So, while there's a lot to say about the differences between the various runtimes, we're not going to go down that rabbit hole in this article. We'll just say that you should choose a CRI-compliant runtime and move on with your life.

Kube-proxy: Network management

Kube-proxy maintains network proxy rules for your nodes. These rules allow Kubernetes to redirect traffic flowing to and from Kubernetes services that operate in the cluster.

It's possible in certain environments to use Kubernetes without kube-proxy, which can help optimize performance in some cases. But unless you're worried about eliminating every single unnecessary CPU cycle, you should just stick with kube-proxy, which is the simplest and time-tested way of managing network proxies.

Node management 101: Understanding node status and conditions

Now that you know what Kubernetes nodes do and why they matter, let's talk about how to manage them.

The first thing to know about managing nodes is that you can check their status using the kubectl describe node command:

The output includes basic information about the state of your node, including:
 • Addresses
: Includes data about the node's network status, including IP addresses and hostname. 
 • Conditions
: Describes the node's current state with optional additional information (which we'll cover in a bit more detail later).
 • Capacity and Allocatable
: Contains information about the CPU and memory resources available to the node.
 • Additional information: You'll also usually see the node name, node operating system information and data about the node's kubelet instance.

For full details on node status reporting, check out the NodeStatus part of the Kubernetes documentation.

Common node conditions

The information that you'll find in the node Conditions field describes the various states that your node might be in. Possible states include:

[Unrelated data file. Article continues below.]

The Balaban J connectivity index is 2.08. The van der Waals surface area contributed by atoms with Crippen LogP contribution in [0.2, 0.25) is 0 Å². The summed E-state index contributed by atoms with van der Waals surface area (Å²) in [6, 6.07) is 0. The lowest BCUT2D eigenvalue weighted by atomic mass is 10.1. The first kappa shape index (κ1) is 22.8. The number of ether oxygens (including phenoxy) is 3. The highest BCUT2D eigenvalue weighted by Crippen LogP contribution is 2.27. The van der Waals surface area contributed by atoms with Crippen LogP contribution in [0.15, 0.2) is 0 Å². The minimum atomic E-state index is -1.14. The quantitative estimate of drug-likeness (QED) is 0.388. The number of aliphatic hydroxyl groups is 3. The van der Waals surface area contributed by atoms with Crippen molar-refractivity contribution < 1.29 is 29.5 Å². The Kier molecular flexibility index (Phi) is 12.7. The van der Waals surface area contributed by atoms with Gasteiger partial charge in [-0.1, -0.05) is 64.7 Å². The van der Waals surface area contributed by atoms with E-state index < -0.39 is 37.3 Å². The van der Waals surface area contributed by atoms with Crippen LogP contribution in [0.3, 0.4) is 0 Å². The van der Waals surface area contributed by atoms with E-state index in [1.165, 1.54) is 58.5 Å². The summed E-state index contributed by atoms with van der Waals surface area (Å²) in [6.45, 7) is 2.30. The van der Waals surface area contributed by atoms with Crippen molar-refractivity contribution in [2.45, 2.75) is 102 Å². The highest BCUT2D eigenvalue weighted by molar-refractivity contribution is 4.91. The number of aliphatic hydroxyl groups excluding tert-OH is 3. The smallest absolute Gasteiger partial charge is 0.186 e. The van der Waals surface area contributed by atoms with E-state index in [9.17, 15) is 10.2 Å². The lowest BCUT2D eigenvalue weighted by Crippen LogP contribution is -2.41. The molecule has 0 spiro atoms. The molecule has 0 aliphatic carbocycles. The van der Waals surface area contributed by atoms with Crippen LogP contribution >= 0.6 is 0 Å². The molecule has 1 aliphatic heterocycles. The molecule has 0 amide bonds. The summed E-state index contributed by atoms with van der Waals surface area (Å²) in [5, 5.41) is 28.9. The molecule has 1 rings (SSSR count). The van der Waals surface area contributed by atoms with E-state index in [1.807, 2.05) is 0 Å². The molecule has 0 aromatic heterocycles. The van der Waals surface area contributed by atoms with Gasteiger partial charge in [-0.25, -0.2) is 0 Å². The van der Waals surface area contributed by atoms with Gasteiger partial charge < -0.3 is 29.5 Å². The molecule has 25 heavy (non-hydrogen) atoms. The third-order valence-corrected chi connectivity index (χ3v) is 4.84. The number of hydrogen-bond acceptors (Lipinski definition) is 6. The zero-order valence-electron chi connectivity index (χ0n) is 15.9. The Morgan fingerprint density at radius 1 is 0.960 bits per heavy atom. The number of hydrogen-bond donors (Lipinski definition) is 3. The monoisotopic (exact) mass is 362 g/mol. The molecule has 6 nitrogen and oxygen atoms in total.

• Ready: The node is healthy, with no problems detected.

 • DiskPressure: The node lacks sufficient storage resources.

 • MemoryPressure: The node lacks sufficient memory resources.

 • PIDPressure: There are too many processes on the node.

 • NetworkUnavailable: The node is experiencing network issues.

Ideally, your nodes will always be in the Ready state. Other states don’t necessarily mean the node has failed or is about to fail, but they do indicate some type of problem that will eventually lead to failure if you don't manage it.

Troubleshooting Kubernetes node issues

If you run into performance issues on a Kubernetes node, your first step should be to check the node's status. A Condition field that indicates it's not in the Ready state is usually your best indication of what's wrong, since the state will tell you if the node is short on, say, memory or disk resources. 

If the Conditions field doesn't point you in a useful direction, look for other anomalies in the node status details. For example, check the addresses to make sure the node's network settings are properly configured.

If you're still unsure what's wrong, your best bet is to look at the Kubelet logs for the node. The Kubelet logs location varies depending on the node operating system and how you configured Kubernetes, but you can more often than not find them in the /var/log directory of the node.

Working with Kubernetes nodes

Here's an overview of other common tasks you might want to perform with your Kubernetes nodes.

Adding and removing nodes from your cluster

Depending on your Kubernetes distribution and configuration, there may be multiple ways to join a node to a cluster or remove it. The most common method – and the one that should work on any Kubernetes environment – is to use kubeadm to set up a node, then join it to a cluster with:

To remove a node, first "drain" it (which tells Kubernetes to migrate workloads hosted on the node to other nodes) with:

Then, remove it from the cluster with the delete command:

If you use a managed Kubernetes solution, such as EKS or GKE, your Kubernetes provider may also offer a graphical interface and/or custom tools (like eksctl) to add and remove nodes.

Tainting and untainting nodes

Taints are properties that make it possible to avoid scheduling specific pods on a node. In other words, when you "taint" a node, you can tell Kubernetes to treat it in a particular way.

To taint a node, use:

The key-value is the information that tells Kubernetes how to treat the tainted node.

To remove a taint, run the same command again, but add a - character following it:

Organizing nodes with labels and selectors

Like taints, labels are key-value pairs that are properties of a node. Unlike taints, labels don't have a direct impact on node scheduling. Instead, they allow you to organize nodes, kind of like tagging resources in a public cloud. You can also use labels in conjunction with Selectors to select which nodes Kubernetes should prefer for scheduling.

Labels can be added using the kubectl label command, which should specify the node’s name and the label key-value you want to use.

Selectors can be defined via the “nodeSelector” attribute for individual workloads.

Monitoring and scaling Kubernetes nodes